A target contrast signal theory of parallel processing in goal-directed search

Alejandro Lleras, Zhiyuan Wang, Gavin Jun Peng Ng, Kirk Ballew, Jing Xu, Simona Buetti

Research output: Contribution to journalArticlepeer-review


Feature Integration Theory (FIT) set out the groundwork for much of the work in visual cognition since its publication. One of the most important legacies of this theory has been the emphasis on feature-specific processing. Nowadays, visual features are thought of as a sort of currency of visual attention (e.g., features can be attended, processing of attended features is enhanced), and attended features are thought to guide attention towards likely targets in a scene. Here we propose an alternative theory – the Target Contrast Signal Theory – based on the idea that when we search for a specific target, it is not the target-specific features that guide our attention towards the target; rather, what determines behavior is the result of an active comparison between the target template in mind and every element present in the scene. This comparison occurs in parallel and is aimed at rejecting from consideration items that peripheral vision can confidently reject as being non-targets. The speed at which each item is evaluated is determined by the overall contrast between that item and the target template. We present computational simulations to demonstrate the workings of the theory as well as eye-movement data that support core predictions of the theory. The theory is discussed in the context of FIT and other important theories of visual search.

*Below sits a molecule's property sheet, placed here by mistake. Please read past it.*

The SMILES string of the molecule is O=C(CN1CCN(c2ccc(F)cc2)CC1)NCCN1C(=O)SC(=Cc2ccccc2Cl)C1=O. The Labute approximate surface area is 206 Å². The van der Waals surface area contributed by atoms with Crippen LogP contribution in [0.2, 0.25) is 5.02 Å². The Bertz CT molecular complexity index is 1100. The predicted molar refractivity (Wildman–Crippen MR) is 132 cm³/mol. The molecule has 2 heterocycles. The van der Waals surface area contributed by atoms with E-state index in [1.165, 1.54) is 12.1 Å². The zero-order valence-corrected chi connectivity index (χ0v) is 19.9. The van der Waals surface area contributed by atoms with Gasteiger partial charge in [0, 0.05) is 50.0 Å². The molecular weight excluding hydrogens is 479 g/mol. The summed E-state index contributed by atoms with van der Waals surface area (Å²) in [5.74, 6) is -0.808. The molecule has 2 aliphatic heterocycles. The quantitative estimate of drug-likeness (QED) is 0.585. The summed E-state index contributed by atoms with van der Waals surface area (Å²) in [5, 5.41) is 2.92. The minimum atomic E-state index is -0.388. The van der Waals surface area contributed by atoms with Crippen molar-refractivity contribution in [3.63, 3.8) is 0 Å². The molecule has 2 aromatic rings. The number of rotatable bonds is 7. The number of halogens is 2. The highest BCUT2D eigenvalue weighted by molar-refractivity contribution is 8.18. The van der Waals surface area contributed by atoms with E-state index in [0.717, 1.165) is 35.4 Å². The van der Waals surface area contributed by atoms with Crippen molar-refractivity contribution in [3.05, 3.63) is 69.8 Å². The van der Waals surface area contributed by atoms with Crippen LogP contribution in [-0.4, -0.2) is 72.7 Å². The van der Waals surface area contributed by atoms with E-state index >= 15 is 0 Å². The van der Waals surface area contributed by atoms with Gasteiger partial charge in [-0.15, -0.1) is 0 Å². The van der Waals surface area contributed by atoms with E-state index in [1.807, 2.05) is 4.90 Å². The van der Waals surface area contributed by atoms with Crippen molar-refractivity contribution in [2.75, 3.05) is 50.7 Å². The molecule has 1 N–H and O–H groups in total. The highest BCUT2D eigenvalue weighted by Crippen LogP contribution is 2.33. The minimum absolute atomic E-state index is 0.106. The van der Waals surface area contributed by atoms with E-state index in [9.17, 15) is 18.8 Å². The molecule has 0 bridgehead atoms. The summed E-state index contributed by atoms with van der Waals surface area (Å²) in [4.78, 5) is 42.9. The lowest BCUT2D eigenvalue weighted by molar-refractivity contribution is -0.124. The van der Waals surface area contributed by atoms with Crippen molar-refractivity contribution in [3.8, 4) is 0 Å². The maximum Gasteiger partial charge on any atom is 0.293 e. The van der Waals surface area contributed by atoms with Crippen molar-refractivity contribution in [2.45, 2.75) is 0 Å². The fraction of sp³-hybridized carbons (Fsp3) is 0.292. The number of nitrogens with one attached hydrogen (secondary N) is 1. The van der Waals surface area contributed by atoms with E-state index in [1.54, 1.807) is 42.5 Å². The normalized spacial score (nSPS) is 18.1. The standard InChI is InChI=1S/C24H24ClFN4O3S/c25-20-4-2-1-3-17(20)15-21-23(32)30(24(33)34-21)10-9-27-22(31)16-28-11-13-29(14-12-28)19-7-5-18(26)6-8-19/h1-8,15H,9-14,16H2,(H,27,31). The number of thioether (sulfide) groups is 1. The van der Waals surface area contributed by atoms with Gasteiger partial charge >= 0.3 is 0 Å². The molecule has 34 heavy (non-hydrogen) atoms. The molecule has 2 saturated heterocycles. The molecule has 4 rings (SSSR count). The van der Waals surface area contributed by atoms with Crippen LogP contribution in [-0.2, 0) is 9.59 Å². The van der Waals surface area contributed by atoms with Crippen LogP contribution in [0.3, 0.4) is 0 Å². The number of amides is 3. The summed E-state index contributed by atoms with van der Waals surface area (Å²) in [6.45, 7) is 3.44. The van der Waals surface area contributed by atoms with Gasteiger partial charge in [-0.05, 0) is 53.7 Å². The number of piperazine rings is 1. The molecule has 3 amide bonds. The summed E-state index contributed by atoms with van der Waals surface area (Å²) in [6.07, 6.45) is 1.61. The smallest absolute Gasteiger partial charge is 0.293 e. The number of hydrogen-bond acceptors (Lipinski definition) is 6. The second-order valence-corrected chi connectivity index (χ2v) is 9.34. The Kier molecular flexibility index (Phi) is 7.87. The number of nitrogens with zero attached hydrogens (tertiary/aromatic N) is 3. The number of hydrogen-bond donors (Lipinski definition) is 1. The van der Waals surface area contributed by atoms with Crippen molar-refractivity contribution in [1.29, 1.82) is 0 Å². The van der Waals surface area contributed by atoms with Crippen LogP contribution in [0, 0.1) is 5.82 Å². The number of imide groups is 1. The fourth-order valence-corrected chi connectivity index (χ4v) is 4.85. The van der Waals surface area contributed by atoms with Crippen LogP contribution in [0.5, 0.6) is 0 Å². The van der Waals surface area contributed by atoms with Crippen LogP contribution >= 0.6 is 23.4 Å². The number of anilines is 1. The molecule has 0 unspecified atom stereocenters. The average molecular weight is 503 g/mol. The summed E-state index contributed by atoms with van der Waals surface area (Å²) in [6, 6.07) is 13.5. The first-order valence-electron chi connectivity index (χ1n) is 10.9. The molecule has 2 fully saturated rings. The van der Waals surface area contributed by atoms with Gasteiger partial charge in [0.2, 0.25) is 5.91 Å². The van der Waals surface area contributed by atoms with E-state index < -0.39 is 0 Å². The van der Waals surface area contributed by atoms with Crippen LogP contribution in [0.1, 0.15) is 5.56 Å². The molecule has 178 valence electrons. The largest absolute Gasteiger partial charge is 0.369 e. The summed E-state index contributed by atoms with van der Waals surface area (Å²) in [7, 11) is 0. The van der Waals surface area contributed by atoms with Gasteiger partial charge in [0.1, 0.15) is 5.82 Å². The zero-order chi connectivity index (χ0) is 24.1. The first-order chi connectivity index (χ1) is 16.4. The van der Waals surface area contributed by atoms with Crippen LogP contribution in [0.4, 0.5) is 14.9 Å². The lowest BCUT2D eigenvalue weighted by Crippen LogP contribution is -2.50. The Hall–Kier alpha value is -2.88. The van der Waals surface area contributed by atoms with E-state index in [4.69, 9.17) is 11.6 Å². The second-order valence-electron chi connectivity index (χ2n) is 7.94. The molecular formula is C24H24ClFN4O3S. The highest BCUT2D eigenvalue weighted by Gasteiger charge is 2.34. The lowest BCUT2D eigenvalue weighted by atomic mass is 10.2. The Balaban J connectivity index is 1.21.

Original languageEnglish (US)
Pages (from-to)394-425
Number of pages32
JournalAttention, Perception, and Psychophysics
Issue number2
StatePublished - Feb 1 2020


  • Efficient search
  • Functional viewing field
  • Parallel processing
  • Peripheral vision
  • Visual search

ASJC Scopus subject areas

  • Experimental and Cognitive Psychology
  • Language and Linguistics
  • Sensory Systems
  • Linguistics and Language


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